- 29. Figure 5 The Crowding-Out Effect Quantity of Money Quantity fixed by the Fed 0 Interest Rate Money demand, MD Money supply (a) The Money Market Quantity of Output 0 Price Level Aggregate demand, AD 1 (b) The Shift in Aggregate Demand Copyright © 2004 South-Western r 3. . . . which increases the equilibrium interest rate . . . 2. . . . the increase in spending increases money demand . . . M D 2 4. . . . which in turn partly offsets the initial increase in aggregate demand. AD 2 AD 3 1. When an increase in government purchases increases aggregate demand . . . r 2 $20 billion
- 30. The Crowding-Out Effect <ul><li>When the government increases its purchases by $20 billion, the aggregate demand for goods and services could rise by more or less than $20 billion, depending on whether the multiplier effect or the crowding-out effect is larger. </li></ul>
- 31. Changes in Taxes <ul><li>When the government cuts personal income taxes, it increases households’ take-home pay. </li></ul><ul><ul><li>Households save some of this additional income. </li></ul></ul><ul><ul><li>Households also spend some of it on consumer goods. </li></ul></ul><ul><ul><li>Increased household spending shifts the aggregate-demand curve to the right. </li></ul></ul>
- 32. Changes in Taxes <ul><li>The size of the shift in aggregate demand resulting from a tax change is affected by the multiplier and crowding-out effects. </li></ul><ul><li>It is also determined by the households’ perceptions about the permanency of the tax change. </li></ul>
- 33. USING POLICY TO STABILIZE THE ECONOMY <ul><li>Economic stabilization has been an explicit goal of U.S. policy since the Employment Act of 1946. </li></ul>
- 34. The Case for Active Stabilization Policy <ul><li>The Employment Act has two implications: </li></ul><ul><ul><li>The government should avoid being the cause of economic fluctuations. </li></ul></ul><ul><ul><li>The government should respond to changes in the private economy in order to stabilize aggregate demand. </li></ul></ul>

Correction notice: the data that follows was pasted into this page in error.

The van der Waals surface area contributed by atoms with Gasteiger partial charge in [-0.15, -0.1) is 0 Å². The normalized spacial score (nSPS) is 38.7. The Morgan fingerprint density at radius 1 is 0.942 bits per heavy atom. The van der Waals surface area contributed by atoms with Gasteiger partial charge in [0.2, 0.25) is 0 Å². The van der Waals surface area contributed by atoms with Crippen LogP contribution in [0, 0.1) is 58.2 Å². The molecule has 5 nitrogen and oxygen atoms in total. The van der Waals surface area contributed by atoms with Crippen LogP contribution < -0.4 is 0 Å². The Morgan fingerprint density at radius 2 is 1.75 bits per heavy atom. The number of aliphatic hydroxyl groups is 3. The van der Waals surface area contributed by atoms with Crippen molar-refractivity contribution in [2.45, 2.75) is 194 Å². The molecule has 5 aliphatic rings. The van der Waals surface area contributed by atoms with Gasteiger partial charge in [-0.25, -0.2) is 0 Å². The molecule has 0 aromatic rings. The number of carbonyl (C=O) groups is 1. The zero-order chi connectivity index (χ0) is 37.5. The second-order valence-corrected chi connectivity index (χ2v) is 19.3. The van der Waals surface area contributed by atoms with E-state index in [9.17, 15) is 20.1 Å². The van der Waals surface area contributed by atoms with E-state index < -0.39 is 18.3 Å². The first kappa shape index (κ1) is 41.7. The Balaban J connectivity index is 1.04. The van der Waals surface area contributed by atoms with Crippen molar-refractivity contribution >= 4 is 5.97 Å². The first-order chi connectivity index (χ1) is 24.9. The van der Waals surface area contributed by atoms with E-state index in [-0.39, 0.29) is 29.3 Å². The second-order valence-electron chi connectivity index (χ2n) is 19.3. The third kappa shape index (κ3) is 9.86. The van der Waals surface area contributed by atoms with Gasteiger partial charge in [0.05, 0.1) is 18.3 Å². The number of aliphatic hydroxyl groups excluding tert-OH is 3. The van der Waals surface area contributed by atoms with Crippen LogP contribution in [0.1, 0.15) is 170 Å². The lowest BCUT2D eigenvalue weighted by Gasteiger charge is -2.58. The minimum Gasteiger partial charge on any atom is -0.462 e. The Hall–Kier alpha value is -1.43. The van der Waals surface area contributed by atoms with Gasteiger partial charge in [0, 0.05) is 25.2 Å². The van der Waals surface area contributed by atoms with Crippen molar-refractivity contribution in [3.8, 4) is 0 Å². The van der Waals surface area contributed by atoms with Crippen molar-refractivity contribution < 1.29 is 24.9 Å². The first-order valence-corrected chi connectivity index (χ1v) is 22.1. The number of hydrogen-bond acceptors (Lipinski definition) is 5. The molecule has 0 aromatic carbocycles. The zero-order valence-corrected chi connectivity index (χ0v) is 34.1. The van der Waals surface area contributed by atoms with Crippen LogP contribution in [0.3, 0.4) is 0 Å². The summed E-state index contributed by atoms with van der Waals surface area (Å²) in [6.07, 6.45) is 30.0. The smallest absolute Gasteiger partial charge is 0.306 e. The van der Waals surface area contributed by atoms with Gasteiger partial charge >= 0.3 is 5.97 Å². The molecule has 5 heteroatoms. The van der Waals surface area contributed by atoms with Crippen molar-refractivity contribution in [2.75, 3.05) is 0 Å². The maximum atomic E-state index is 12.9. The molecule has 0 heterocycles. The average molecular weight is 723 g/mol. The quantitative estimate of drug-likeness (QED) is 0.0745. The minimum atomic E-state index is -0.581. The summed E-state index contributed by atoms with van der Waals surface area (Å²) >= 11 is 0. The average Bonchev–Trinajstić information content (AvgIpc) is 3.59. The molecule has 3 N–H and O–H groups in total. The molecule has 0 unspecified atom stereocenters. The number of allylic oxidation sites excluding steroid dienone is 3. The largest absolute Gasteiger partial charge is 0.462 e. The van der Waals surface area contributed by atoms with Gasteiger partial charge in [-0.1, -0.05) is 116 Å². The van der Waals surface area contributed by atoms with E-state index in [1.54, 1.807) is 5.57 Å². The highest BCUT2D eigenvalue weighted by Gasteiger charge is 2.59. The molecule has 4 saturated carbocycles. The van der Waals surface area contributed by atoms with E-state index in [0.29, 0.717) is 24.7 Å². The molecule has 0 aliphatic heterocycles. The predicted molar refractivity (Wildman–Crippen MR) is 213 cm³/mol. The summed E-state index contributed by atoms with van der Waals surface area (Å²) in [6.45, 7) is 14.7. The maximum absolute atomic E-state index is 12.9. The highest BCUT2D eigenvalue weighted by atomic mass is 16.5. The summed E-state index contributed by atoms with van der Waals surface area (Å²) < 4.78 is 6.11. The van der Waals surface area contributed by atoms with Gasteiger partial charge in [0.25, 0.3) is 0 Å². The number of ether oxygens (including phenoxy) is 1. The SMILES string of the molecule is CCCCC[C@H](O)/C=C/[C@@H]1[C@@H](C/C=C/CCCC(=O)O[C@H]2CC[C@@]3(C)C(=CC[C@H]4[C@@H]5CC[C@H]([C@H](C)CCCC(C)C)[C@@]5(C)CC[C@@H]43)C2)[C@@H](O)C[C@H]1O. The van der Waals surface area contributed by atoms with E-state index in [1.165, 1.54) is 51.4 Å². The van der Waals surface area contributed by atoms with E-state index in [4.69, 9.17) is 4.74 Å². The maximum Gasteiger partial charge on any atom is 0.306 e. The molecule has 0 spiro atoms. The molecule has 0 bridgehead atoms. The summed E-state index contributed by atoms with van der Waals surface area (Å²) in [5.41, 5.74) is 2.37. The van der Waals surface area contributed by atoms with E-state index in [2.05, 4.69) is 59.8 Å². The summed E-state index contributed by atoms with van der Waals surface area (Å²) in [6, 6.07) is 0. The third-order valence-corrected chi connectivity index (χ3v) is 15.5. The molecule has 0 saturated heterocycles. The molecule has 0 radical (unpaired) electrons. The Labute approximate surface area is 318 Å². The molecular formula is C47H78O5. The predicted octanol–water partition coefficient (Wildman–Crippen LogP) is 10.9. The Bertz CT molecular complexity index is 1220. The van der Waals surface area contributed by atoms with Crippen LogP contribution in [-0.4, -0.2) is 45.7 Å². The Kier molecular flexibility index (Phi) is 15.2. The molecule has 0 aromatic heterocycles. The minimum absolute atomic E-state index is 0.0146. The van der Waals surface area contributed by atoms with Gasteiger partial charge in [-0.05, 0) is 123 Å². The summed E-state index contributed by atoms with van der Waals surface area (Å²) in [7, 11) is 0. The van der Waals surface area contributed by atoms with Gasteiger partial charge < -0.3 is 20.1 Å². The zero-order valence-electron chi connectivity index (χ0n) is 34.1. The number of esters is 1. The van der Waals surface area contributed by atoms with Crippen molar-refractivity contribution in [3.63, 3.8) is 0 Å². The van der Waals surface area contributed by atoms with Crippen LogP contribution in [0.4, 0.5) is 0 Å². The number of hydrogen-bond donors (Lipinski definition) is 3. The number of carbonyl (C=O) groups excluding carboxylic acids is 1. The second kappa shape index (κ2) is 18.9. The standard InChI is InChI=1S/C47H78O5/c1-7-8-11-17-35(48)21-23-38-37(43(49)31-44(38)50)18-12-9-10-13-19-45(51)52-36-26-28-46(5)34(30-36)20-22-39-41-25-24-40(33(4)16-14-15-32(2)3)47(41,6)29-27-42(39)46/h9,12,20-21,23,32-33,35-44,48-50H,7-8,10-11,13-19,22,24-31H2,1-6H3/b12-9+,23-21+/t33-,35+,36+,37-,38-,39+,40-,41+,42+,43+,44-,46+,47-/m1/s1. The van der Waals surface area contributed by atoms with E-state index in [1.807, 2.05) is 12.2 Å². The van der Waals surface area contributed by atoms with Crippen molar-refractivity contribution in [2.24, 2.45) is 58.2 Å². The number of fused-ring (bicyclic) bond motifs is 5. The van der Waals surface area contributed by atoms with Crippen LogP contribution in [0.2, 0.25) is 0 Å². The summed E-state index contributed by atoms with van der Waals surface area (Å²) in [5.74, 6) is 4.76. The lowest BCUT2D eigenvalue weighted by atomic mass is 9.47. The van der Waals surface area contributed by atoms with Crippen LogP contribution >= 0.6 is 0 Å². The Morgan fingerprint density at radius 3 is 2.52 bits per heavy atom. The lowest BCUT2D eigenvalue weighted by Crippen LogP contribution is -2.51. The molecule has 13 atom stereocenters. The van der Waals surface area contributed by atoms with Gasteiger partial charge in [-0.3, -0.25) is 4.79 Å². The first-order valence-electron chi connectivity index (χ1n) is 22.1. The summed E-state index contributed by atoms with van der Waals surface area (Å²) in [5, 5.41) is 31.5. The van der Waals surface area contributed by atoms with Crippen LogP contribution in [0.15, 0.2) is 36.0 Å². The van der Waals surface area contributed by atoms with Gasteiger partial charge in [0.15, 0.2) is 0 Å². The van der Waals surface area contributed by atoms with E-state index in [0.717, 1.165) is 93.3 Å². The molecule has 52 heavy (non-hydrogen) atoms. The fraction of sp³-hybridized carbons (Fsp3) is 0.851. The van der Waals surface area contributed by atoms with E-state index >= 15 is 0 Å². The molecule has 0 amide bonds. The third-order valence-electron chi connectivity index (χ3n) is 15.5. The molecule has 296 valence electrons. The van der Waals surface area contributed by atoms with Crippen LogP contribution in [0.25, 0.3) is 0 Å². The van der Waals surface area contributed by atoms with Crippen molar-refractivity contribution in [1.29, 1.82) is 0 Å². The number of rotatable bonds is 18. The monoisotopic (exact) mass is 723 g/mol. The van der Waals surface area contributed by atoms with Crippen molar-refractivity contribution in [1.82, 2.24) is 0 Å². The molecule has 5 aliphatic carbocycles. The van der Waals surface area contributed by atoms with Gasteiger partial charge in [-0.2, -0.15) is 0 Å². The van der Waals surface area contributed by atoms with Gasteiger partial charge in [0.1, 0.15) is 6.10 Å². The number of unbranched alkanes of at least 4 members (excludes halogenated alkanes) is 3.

- 35. The Case against Active Stabilization Policy <ul><li>Some economists argue that monetary and fiscal policy destabilizes the economy. </li></ul><ul><li>Monetary and fiscal policy affect the economy with a substantial lag. </li></ul><ul><li>They suggest the economy should be left to deal with the short-run fluctuations on its own. </li></ul>
- 36. Automatic Stabilizers <ul><li>Automatic stabilizers are changes in fiscal policy that stimulate aggregate demand when the economy goes into a recession without policymakers having to take any deliberate action. </li></ul><ul><li>Automatic stabilizers include the tax system and some forms of government spending. </li></ul>
- 37. Summary <ul><li>Keynes proposed the theory of liquidity preference to explain determinants of the interest rate. </li></ul><ul><li>According to this theory, the interest rate adjusts to balance the supply and demand for money. </li></ul>
- 38. Summary <ul><li>An increase in the price level raises money demand and increases the interest rate. </li></ul><ul><li>A higher interest rate reduces investment and, thereby, the quantity of goods and services demanded. </li></ul><ul><li>The downward-sloping aggregate-demand curve expresses this negative relationship between the price-level and the quantity demanded. </li></ul>
- 39. Summary <ul><li>Policymakers can influence aggregate demand with monetary policy. </li></ul><ul><li>An increase in the money supply will ultimately lead to the aggregate-demand curve shifting to the right. </li></ul><ul><li>A decrease in the money supply will ultimately lead to the aggregate-demand curve shifting to the left. </li></ul>
- 40. Summary <ul><li>Policymakers can influence aggregate demand with fiscal policy. </li></ul><ul><li>An increase in government purchases or a cut in taxes shifts the aggregate-demand curve to the right. </li></ul><ul><li>A decrease in government purchases or an increase in taxes shifts the aggregate-demand curve to the left. </li></ul>
- 41. Summary <ul><li>When the government alters spending or taxes, the resulting shift in aggregate demand can be larger or smaller than the fiscal change. </li></ul><ul><li>The multiplier effect tends to amplify the effects of fiscal policy on aggregate demand. </li></ul><ul><li>The crowding-out effect tends to dampen the effects of fiscal policy on aggregate demand. </li></ul>
- 42. Summary <ul><li>Because monetary and fiscal policy can influence aggregate demand, the government sometimes uses these policy instruments in an attempt to stabilize the economy. </li></ul><ul><li>Economists disagree about how active the government should be in this effort. </li></ul><ul><ul><li>Advocates say that if the government does not respond the result will be undesirable fluctuations. </li></ul></ul><ul><ul><li>Critics argue that attempts at stabilization often turn out destabilizing. </li></ul></ul>